Travel to Guatemala

Allow us to orient you with general travel guidelines as you prepare for your upcoming trip.

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The following are general travel guidelines for your upcoming trip to Guatemala with ThriveWorx. If you're traveling to the region of Huehuetenango, be sure to also read the Huehue Travel Guide in addition to the general Guatemala information shared on this page.

Specific information regarding your stay, including itinerary and other details, will be sent to you in separate documents prior to your arrival. For additional questions regarding information in this document, please contact the Team Leader from the organization with which you are traveling. 

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Traveling to Huehuetenango?

The information that follows on this page is applicable to travel anywhere in Guatemala. If you're headed specifically to Huehuetenango, we've got some additional recommendations for your visit. Read up using the button below.

Documentation & Arrival

Phone, Internet, & Communication

Money Matters

Health & Medical

Safety & Security

Cultural Do's & Don't's

Transportation & Lodging

If you are going to Huehuetenango, make sure you review related info on this page.

What do I pack?

In packing, you’ll want to account for the weather and terrain you’ll be encountering in Guatemala.

Guatemala has two seasons: dry and rainy. Dry season typically runs November through April, while rainy season typically runs May through October. When packing, keep in mind that even during dry season, it will rain, so be prepared. Though temperatures are hot and humid during the day, they drop somewhat at night. Highland areas will be chillier than lowland areas.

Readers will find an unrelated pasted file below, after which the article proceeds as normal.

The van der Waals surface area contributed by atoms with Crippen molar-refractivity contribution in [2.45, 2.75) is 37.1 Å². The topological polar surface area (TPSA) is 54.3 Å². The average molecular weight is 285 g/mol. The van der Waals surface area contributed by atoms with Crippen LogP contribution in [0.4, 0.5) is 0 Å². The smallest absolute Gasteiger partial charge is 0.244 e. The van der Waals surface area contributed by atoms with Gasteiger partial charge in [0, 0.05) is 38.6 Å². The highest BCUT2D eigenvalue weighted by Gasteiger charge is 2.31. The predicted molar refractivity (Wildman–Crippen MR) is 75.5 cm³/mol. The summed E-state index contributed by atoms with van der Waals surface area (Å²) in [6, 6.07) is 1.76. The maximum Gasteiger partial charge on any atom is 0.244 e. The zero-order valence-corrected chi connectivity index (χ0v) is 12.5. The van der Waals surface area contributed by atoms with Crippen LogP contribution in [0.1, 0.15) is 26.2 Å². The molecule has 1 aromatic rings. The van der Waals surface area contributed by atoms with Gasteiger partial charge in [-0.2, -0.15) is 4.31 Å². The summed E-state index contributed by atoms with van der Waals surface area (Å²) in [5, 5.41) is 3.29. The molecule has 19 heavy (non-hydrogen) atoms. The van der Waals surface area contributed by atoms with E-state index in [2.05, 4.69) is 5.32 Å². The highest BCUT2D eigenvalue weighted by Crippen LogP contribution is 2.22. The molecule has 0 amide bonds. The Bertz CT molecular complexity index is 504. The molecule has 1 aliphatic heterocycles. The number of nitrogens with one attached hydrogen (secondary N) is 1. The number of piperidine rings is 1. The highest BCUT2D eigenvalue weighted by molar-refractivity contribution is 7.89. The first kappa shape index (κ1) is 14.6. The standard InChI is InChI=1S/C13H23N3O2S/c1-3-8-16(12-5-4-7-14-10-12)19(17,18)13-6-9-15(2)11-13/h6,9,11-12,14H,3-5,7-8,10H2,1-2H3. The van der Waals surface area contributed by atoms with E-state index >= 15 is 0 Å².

Aside from your standard toiletries, electronics, etc., we’d recommend including the following in your packing list. We advise against packing valuables whenever possible. If you plan to purchase anything in Guatemala, make sure to leave room in your suitcase!


Food & Water


Tap water in Guatemala is not safe for visitors to drink. Tap water must be boiled or purified in order to be consumed safely. Therefore, we strongly recommend you drink only bottled/purified water. Bottled water is easily available for purchase at hotels, corner stores, etc.

Most nicer restaurants will also use purified water to make their ice; however, if you are unsure or want to be really cautious, you can order your drinks without ice.

Food to Try

  • Tropical fruits and vegetables that have been washed in filtered water
  • Tortillas (hand-made corn)
  • Fried plantains
  • Refried red beans – served commonly at breakfast
  • Tamales – corn dough stuffed with meat & veggies, wrapped in banana leaves, and steam-cooked)
  • Pupusas – thick corn tortillas filled with beans, pork, cheese, veggies, etc.

Food to Avoid

  • Street food from questionable street vendors
  • Unwashed or unpeeled raw fruits and vegetables
  • Drinks and ice made with tap/well water
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You're a valued part of our team and we want to make sure you feel ready and equipped to serve with us. If you can't find what you need in these webpages, please let us know. You make us better.

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